Amy Nguyen
February 22, 2019
200

# Algorithms in the real world (NUS Friday Hacks)

Have you ever had to learn an algorithm and thought, "No way is this ever going to come up in real life"? It turns out many of the topics you're learning in class come up in unexpected ways in the software industry. Come learn how Stripe uses algorithms to build the world's global payments network, setting the new standard in online payments

## Amy Nguyen

February 22, 2019

## Transcript

1. ### Algorithms in the Real World "When am I ever going

to need this?" Amy Nguyen [email protected] Software Engineer, Global Team (APAC)
2. ### Who am I? • Class of 2015 • Used to

think I was bad at math • Failed algorithms in university and had to take it twice • Once had to write breadth-first search for a work project! • Still have a job as an engineer
3. ### What is Stripe? • Our mission: Increase the GDP of

the internet. • How I like to think about it: Do whatever it takes to help people start businesses online.
4. ### • Algorithms appear in unexpected places • Unlike university, you're

not alone! • You have to think beyond time and space complexity • Algorithms are easier to understand when you have a concrete problem and real-world constraints to think about Today's takeaways
5. ### Three Examples 1. Rate limiting the Stripe API 2. Two

practical uses for compiler theory 3. Reducing human bias in machine learning algorithms

per second

requests

10. ### 1. You want to limit the impact of one user's

spikes Why rate limit?
11. ### 1. You want to limit the impact of one user's

spikes 2. You're receiving heavy traffic and want to prioritize critical requests Why rate limit?
12. ### 1. You want to limit the impact of one user's

spikes 2. You're receiving heavy traffic and want to prioritize critical requests 3. Your systems might be broken Why rate limit?
13. ### How do you rate limit? 1. Pretend you have buckets

(one for every user)
14. ### How do you rate limit? 1. Pretend you have buckets

(one for every user) 2. Every N seconds, add a drop to each non-full bucket
15. ### How do you rate limit? 1. Pretend you have buckets

(one for every user) 2. Every N seconds, add a drop to each non-full bucket
16. ### How do you rate limit? 1. Pretend you have buckets

(one for every user) 2. Every N seconds, add a drop to each non-full bucket
17. ### How do you rate limit? 1. Pretend you have buckets

(one for every user) 2. Every N seconds, add a drop to each non-full bucket 3. For a request, only serve it if you have enough water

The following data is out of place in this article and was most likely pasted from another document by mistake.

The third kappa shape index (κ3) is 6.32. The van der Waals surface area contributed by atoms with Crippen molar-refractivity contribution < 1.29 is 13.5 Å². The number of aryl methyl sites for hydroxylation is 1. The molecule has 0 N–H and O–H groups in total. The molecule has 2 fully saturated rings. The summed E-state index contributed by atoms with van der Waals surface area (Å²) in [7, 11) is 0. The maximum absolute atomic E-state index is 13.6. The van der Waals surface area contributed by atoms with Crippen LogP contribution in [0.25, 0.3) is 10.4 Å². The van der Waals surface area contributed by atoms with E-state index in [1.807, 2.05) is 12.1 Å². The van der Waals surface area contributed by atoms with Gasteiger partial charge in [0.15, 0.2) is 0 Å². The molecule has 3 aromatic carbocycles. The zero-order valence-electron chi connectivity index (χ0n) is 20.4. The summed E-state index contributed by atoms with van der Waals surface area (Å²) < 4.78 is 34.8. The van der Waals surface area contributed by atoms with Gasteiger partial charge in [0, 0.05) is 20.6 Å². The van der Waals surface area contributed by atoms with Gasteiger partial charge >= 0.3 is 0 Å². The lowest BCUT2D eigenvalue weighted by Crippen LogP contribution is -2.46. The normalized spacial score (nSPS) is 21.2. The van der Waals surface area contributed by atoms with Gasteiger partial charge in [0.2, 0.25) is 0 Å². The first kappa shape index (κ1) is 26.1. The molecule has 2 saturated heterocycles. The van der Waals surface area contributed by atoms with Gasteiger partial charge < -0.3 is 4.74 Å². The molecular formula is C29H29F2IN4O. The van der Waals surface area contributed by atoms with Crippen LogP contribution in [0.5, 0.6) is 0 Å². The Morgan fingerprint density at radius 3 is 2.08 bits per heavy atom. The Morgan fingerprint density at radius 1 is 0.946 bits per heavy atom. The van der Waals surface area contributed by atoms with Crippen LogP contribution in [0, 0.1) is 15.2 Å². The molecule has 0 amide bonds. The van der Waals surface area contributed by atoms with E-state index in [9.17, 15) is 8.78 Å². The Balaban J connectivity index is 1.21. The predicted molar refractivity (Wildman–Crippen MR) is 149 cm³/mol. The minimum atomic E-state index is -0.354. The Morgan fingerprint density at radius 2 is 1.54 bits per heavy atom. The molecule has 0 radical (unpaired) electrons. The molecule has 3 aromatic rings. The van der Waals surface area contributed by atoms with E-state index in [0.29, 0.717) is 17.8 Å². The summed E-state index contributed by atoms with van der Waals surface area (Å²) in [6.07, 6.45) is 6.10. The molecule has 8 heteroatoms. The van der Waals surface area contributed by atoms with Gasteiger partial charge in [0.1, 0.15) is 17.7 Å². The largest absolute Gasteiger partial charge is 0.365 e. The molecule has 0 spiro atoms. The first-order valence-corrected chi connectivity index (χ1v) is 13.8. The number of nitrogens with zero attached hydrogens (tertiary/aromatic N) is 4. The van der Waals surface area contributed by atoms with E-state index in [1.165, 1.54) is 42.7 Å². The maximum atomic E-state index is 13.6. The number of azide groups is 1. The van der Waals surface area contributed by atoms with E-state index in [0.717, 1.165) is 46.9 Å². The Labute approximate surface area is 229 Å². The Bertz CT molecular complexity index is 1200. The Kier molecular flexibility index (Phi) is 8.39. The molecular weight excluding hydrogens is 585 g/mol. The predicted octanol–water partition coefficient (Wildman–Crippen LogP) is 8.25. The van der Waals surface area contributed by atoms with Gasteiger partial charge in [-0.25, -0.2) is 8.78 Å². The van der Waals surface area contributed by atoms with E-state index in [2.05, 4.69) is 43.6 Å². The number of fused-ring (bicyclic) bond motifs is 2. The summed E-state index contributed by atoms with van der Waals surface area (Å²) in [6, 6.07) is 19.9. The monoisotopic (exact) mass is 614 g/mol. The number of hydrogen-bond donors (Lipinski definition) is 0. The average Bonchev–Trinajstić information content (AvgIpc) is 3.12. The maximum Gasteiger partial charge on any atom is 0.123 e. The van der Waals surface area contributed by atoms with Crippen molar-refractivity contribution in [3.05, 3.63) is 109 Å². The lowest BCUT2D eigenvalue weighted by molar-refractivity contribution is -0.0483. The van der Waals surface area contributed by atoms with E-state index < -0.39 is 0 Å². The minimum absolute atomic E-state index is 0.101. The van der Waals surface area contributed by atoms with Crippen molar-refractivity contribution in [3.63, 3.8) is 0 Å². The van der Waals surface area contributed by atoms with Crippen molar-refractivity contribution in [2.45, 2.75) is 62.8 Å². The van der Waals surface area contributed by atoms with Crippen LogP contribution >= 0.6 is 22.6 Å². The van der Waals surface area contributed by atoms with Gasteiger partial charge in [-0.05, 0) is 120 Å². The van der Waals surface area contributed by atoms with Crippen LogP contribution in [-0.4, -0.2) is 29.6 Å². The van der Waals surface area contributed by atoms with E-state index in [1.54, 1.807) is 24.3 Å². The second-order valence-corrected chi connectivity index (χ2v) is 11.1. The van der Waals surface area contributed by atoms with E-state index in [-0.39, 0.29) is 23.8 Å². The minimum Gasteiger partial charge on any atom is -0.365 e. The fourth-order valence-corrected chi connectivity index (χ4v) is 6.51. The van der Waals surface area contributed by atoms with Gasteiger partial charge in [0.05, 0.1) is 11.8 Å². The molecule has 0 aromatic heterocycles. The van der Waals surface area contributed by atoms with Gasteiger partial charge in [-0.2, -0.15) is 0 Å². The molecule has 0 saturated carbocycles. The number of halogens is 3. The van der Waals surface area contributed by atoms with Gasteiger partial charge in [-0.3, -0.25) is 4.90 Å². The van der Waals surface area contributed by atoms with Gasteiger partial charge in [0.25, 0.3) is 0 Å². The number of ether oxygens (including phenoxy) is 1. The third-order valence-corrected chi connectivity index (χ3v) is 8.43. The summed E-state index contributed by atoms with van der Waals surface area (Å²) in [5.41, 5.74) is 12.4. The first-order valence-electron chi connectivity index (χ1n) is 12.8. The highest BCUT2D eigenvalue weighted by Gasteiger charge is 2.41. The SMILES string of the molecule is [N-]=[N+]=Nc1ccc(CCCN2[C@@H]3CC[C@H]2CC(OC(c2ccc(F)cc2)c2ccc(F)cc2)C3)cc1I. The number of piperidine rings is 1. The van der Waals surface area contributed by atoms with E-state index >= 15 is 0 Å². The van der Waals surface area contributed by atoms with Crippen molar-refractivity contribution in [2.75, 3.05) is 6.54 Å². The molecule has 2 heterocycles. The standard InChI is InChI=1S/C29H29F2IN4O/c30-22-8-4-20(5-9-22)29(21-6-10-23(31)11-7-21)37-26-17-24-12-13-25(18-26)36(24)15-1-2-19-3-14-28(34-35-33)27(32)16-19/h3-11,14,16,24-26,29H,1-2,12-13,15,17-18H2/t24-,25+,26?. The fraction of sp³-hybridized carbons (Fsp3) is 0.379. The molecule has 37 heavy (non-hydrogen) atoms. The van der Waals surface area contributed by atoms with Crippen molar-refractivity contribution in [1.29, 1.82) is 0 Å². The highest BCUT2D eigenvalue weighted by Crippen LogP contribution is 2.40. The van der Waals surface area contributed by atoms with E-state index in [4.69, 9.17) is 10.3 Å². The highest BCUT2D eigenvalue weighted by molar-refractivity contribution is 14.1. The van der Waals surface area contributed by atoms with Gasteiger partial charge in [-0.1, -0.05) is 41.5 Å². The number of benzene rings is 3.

19. ### Sorbet: A static type checker for Ruby • Uses ASTs,

CFGs, and DSLs to parse Ruby code • Abstract Syntax Tree (AST) and Context Free Grammar (CFG): Represents the structure of the code and rules for what is valid • Domain-specific Language (DSL): Specialized for Ruby type-checking, not a general-purpose language • Written in C++ for performance

23. ### Decision trees Was the card issued in the US? yes

no Were there more than 12 charges on the card in the last 30 minutes? Were there more than 4 charges on the card in the last 30 minutes? Fraudulent: 81 Legitimate: 19 P(fraud) = 81% Fraudulent: 12 Legitimate: 300 P(fraud) = 3.8% Fraudulent: 12 Legitimate: 8 P(fraud) = 60% Fraudulent: 4 Legitimate: 112 P(fraud) = 3.4% no yes no yes no

26. ### "...when you ask a human you’re not really getting at

the decision process. They make a decision first, and then you ask, and then they generate an explanation and that may not be the true explanation." Peter Norvig Director of Research, Google
27. ### “If I apply for a loan and I get turned

down, whether it’s by a human or by a machine, and I say what’s the explanation, and it says well you didn’t have enough collateral. That might be the right explanation or it might be it didn’t like my skin colour. And I can’t tell from that explanation.” Peter Norvig Director of Research, Google

29. ### How to measure bias Fraud Not fraud Flagged Positive False

positive Not flagged False negative Negative • Rate of true positives (good users are good) • Rate of false negatives (good users aren't rejected disproportionately)
30. ### Why can't we just fix it? • Complexity • User

experience • Cost • Prioritization • Legality
31. ### "Haven't I taught you anything? What have I always told

you? Never trust anything that can think for itself if you can't see where it keeps its brain?" Arthur Weasley
32. ### • Algorithms appear in unexpected places • Unlike university, you're

not alone! • You have to think beyond time and space complexity • Algorithms are easier to understand when you have a concrete problem and real-world constraints to think about Today's takeaways
33. ### Thanks! • We're hiring interns and new graduates: stripe.com/jobs •

Slides: speakerdeck.com/amyngyn